50 years ago
Parking site issue defeated
At the special municipal election held last week, the qualified voters of the Incorporated Village of Greenport by a vote of approximately 2 to 1 defeated the proposition for a bond issue for a new parking site, we wrote in the April 27, 1962 issue of The Suffolk Times.
The vote on the proposition was as follows: 226 opposed and 104 in favor of the project. The proposed bond issue of $50,000 was for the purpose of purchasing the both the Rowland and Busso properties on the north side of Adams Street and the connecting property on South Street owned by Mrs. Ansel V. Young, we wrote.
The three pieces of real estate, which could have been purchased at a very reasonable price, would have been developed into a new parking site in the heart of the business section on Front Street, we wrote.
Postscript: Any Greenport historians know if these houses still stand? Let us know.
15 years ago
The prom must go on
The theft from a school locker of $525 raised by the Southold High School Class of ’98 for its junior prom is the sort of thing you hate to see in a small town, wrote reporter Tim Wacker in the may 1, 1997 issue of The Suffolk Times. How the money got replaced last week is the kind of thing you only see in a small town.
The cash and check were being held in a cookie tin inside a locker with no lock when they disappeared, he wrote. The tin later reappeared in the boy’s locker room, sans cash.
“A bunch of kids were hurt and angry,” said Southold biology teacher Jim Baglivi.
The Sea Shell Restaurant in Southold, Colonial Drugs in Greenport and Albertson Marine in Southold all agreed to contribute so the students could recover the lost funds.
20 years ago
Erase ‘Southold Savings;’ It’s all North Fork now
Southold Savings Bank passed from the scene in the final week of April 1992, we wrote in the April 30 issue that year.
The board of directors for North Fork Bancorp voted unanimously April 28, 1992 to merge North Fork Bank and Southold Savings Bank, a move they said at the time would lead to $4 million in annual savings thanks to the elimination of duplicate operational costs.
The move also led to the closure of six bank buildings, we wrote.
25 years ago
Facelift eyed for home of ‘Old Crocks’
A favorite subject of artists and photographers is the little wooden shack standing on pilings on the shore of the Orient harbor, just east of Orient Causeway. But a growing number of people fear the shack is steadily going from picturesque to dilapidated, we wrote in the April 30, 1987 issue of The Suffolk Times.
“Not true,” said owners John and Beverly Lomas. They say they have every intention of preserving that symbol of the North Fork’s undeveloped waterfront, we wrote. “We intend to fix it up again — we’re not going to let it go to pieces.”
Mr. Lomas’ uncle, Ezra Young, moved the shack to its waterfront location in the late 1930s, we wrote. It was originally one of the outbuildings from the Mount Pleasant Hotel, Mr. Lomas told us. Mr. Young, a former attorney, used the shack to hold parties for a group of old cronies known as “The Old Crabs” or “The Old Crocks.”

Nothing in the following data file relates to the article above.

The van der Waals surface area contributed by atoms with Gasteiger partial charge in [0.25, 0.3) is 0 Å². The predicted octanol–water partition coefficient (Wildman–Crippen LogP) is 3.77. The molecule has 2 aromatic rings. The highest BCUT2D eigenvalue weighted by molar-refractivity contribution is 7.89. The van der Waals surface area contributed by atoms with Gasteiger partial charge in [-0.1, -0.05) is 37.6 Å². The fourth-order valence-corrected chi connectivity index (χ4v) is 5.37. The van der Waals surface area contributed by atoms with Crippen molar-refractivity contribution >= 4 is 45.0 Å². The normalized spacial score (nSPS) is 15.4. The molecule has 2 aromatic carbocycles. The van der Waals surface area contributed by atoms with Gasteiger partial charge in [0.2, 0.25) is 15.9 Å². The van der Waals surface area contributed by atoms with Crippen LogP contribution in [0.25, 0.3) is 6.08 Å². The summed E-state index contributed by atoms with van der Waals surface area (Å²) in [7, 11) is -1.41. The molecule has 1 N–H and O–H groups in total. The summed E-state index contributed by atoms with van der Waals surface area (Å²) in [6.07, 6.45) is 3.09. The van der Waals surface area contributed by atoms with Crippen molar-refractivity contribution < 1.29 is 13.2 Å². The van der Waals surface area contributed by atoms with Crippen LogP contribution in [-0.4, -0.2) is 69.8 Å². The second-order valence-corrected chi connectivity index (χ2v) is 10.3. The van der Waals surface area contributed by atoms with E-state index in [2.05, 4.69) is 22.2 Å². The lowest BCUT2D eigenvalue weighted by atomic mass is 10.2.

70 years ago
22,000 men register for 45-64 draft
More than 22,000 male residents of Suffolk County, aged 45 to 64 years old, signed up for whatever non-military duty their country may require of them in the fourth selective service registration we wrote in the April 30, 1942 issue of the County Review.
About 2,500 of those men were from the North Fork, we wrote.
75 years ago
100-year-old ship medicine book found
A rare relic of the old whaling ship days, which is a medical book, was brought to the Suffolk Times office recently by Harry Geehreng of Greenport, we wrote in the April 29, 1937 issue of The Suffolk Times.
The book, an old fashioned notebook, was written by Dr. E.E.D. Skinner of Greenport, father of the late Dr. Barton D. Skinnerand grandfather of Mrs. D. Stanley Corwin, we wrote.
It contains hand-written directions for use of the captain of the whaling ship Roanoke. The book is titled “Directions for the Use of the Medicines Contained in the Medicine Chest of the Ship Roanoke,” dated July 1836.
The author writes: “In the preparation of a book of this kind, it has been the intention of the compiler to offer as much good advice in a concise manner, in relation to the general diseases that the isolated sea wanderer is liable to incur, and to furnish the chest with as much medicine as he thinks would be necessarily without filling it with surplus articles.”
100 years ago
A stray bullet
Thomas Hassett of Greenport imagined he was in a Western country Tuesday when he heard a bullet whiz by his head as he was working in his yard, we reported in the May 4, 1912 issue of The Suffolk Times.
Investigation found it to be a boy who said he was trying to hit a tin can, we wrote. Officer Howard promptly removed the boy of his gun and ammunition.